An article in The Atlantic several months ago caught my attention. It refutes the widespread notion that men think about sex every seven seconds. I have always found that an absurd idea even for teenagers and young men whose bodies often seem to be hijacking them, because every seven seconds amounts to an astounding 7,200 times a day! Nothing is that interesting.

All of us think about food, though, and if not 7,200 times a day, probably more than just at breakfast lunch and dinner. My 6 a.m. exercise class routinely discusses breakfast biscuits, shrimp and grits recipes and what we cooked over the weekend even as we walk a treadmill and lift weights. Our trainers give us rich chocolates for Christmas.

Frankly, I think this is a good thing. What’s more, I think many of us are getting more careful about what we put in our bodies in an effort to get more use out of them and for a longer time.

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Until World War II, most Americans ate what we now think of as “unprocessed” food. There were some canned goods, but we were still close enough to the land that if we were not actual farmers, we had gardens. We shopped almost daily for freshly cut meats and locally or regionally grown produce. We cooked and ate our meals at home with our families. Giant home freezers did not exist, nor did chain restaurants or fast food outlets. 

World War II brought us processed foods like powdered milk and eggs and processed fruits. The idea was that the highest quality foods went to our troops, and the folks back home would make do, which they proudly did. We can debate the long-lasting effects of processing, but it is obvious to me that the fresher and closer to its natural state our food is, the better it is for our bodies.

Enter the age of farm-to-table restaurants, Paleo eating plans, sushi bars, GMO/pesticide/antibiotic free meats and dairy products, wild-caught seafood, spinach smoothies with hemp seed and all the other ways we are fleeing from processed and industrialized food. My observations about American eating trends are unscientifically my own, but this quest for better quality food seems particularly pronounced among younger people, the millennials. 

The Precious Jewels and their contemporaries know about and enjoy foods, restaurants and cooking techniques I have never heard of, and probably would have astounded my grandmother. She was a world-class Southern cook, and her scalloped oysters — just oysters, butter, milk and salt and pepper, could make grown men weep, but I cannot image a sushi bite passing her lips. I am confident she never heard, much less uttered, the word “aioli.”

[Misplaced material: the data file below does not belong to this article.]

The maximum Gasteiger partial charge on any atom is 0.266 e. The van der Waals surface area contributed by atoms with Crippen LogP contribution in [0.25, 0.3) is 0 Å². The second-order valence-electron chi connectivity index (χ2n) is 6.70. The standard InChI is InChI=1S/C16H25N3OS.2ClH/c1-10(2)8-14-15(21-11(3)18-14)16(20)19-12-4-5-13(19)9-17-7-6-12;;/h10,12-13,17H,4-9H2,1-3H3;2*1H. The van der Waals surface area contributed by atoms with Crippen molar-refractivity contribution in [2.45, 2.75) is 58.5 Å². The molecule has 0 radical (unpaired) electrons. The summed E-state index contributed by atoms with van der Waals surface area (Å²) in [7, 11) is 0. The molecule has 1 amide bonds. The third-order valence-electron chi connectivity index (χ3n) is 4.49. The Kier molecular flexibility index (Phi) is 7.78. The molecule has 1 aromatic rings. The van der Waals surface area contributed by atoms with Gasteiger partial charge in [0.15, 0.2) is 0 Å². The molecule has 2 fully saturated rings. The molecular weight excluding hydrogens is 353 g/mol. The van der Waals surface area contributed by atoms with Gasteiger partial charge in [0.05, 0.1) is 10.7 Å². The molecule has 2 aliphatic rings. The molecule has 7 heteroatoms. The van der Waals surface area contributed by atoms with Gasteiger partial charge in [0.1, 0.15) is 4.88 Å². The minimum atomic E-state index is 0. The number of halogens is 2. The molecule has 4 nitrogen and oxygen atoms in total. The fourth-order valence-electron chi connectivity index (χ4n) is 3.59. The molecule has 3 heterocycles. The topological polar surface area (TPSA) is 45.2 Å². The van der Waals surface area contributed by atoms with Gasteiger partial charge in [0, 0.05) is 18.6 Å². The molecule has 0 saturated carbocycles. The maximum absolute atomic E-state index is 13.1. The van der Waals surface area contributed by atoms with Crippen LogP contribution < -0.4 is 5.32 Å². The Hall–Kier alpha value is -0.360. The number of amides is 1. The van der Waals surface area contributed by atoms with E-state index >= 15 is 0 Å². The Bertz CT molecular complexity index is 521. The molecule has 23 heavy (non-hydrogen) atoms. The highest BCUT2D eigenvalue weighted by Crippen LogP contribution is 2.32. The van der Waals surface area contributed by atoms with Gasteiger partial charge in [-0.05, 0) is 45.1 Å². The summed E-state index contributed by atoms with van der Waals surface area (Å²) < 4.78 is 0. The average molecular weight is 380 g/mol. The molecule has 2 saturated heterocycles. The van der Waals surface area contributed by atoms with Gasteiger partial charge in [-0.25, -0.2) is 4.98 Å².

Consider what is going on in America’s fast food industry, specifically the granddaddy of fast food, McDonald’s. It is an industry that appeals to and courts young people who are on the go, who have limited wallets and who may not be in cooking situations. They are the folks who have historically “grabbed a burger” — except not so much these days. 

Ronald McDonald aficionados need not panic. McDonald’s remains one of the world’s best-known and valuable brands, and its revenues are three times that of its nearest U.S. competitor, Subway. It is not going anywhere anytime soon, but there are troubling signs. U.S. sales have dropped by an alarming 15 percent, and efforts to make the menu greener and healthier are getting ho-hum reactions. Apple slices in Happy Meals, more chicken than beef served last year for the first time in history, no more “pink slime” (you don’t really want to know what that is), and fancy beverages have not received the press that workers demanding higher pay and calorie counts have. In fairness, other large fast-food chains are having similar problems. The ones that are not are small — and probably more nimble — making change easier.

McDonald’s has an image problem and is fighting back with new food offerings and social-media campaigns, including blogs by moms touting the quality and yumminess of the menu. But in an age when “foodies” with ideas of local sourcing, sustainability, purity, nutritional value and cross-cultural eating seem to be on every corner, food that comes wrapped in slick paper or in cardboard boxes seems doomed to lose. 

The history of culture is that trends are always in the air, and the trend now is clearly back toward unprocessed foods that are, by definition, not “fast foods.” Remember what happened to film when digital cameras trended? 

Some trends simply cannot be stopped. 

Years ago, one of the Precious Jewels invited a little friend over to play. From the next room, I overheard our guest say she was hungry and suggest the two get a soda and some chips. The Precious Jewel replied matter of factly, “We do not have any of that. My mother is a health-food nut.”

The Dicksons began
trendy early.

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